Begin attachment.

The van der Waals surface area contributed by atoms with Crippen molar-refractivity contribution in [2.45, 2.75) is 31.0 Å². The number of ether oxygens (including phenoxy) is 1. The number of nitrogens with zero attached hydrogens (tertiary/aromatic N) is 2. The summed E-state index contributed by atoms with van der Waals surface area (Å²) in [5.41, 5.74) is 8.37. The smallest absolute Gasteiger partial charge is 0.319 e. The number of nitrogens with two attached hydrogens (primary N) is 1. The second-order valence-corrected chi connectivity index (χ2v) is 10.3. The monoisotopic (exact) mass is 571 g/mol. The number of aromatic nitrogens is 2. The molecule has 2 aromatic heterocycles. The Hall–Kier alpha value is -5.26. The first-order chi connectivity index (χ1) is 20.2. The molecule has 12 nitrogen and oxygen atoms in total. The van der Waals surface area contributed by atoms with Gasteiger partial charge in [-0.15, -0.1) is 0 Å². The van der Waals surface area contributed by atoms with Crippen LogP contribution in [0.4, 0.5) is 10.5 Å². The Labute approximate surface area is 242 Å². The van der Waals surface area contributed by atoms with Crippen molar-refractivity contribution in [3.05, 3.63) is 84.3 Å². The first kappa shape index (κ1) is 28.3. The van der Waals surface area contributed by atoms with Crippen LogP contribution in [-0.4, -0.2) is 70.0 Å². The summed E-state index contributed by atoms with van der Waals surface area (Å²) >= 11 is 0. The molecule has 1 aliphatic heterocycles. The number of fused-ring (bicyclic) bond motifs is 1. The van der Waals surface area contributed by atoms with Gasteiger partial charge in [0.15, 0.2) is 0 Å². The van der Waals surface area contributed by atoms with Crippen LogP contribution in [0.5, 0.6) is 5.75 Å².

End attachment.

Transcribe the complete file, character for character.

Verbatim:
The van der Waals surface area contributed by atoms with Crippen molar-refractivity contribution in [2.45, 2.75) is 31.0 Å². The number of ether oxygens (including phenoxy) is 1. The number of nitrogens with zero attached hydrogens (tertiary/aromatic N) is 2. The summed E-state index contributed by atoms with van der Waals surface area (Å²) in [5.41, 5.74) is 8.37. The smallest absolute Gasteiger partial charge is 0.319 e. The number of nitrogens with two attached hydrogens (primary N) is 1. The second-order valence-corrected chi connectivity index (χ2v) is 10.3. The monoisotopic (exact) mass is 571 g/mol. The number of aromatic nitrogens is 2. The molecule has 2 aromatic heterocycles. The Hall–Kier alpha value is -5.26. The first-order chi connectivity index (χ1) is 20.2. The molecule has 12 nitrogen and oxygen atoms in total. The van der Waals surface area contributed by atoms with Gasteiger partial charge in [-0.15, -0.1) is 0 Å². The van der Waals surface area contributed by atoms with Crippen LogP contribution in [0.4, 0.5) is 10.5 Å². The Labute approximate surface area is 242 Å². The van der Waals surface area contributed by atoms with Crippen molar-refractivity contribution in [3.05, 3.63) is 84.3 Å². The first kappa shape index (κ1) is 28.3. The van der Waals surface area contributed by atoms with Crippen LogP contribution in [-0.4, -0.2) is 70.0 Å². The summed E-state index contributed by atoms with van der Waals surface area (Å²) >= 11 is 0. The molecule has 1 aliphatic heterocycles. The number of fused-ring (bicyclic) bond motifs is 1. The van der Waals surface area contributed by atoms with Gasteiger partial charge in [0.15, 0.2) is 0 Å². The van der Waals surface area contributed by atoms with Crippen LogP contribution in [0.5, 0.6) is 5.75 Å².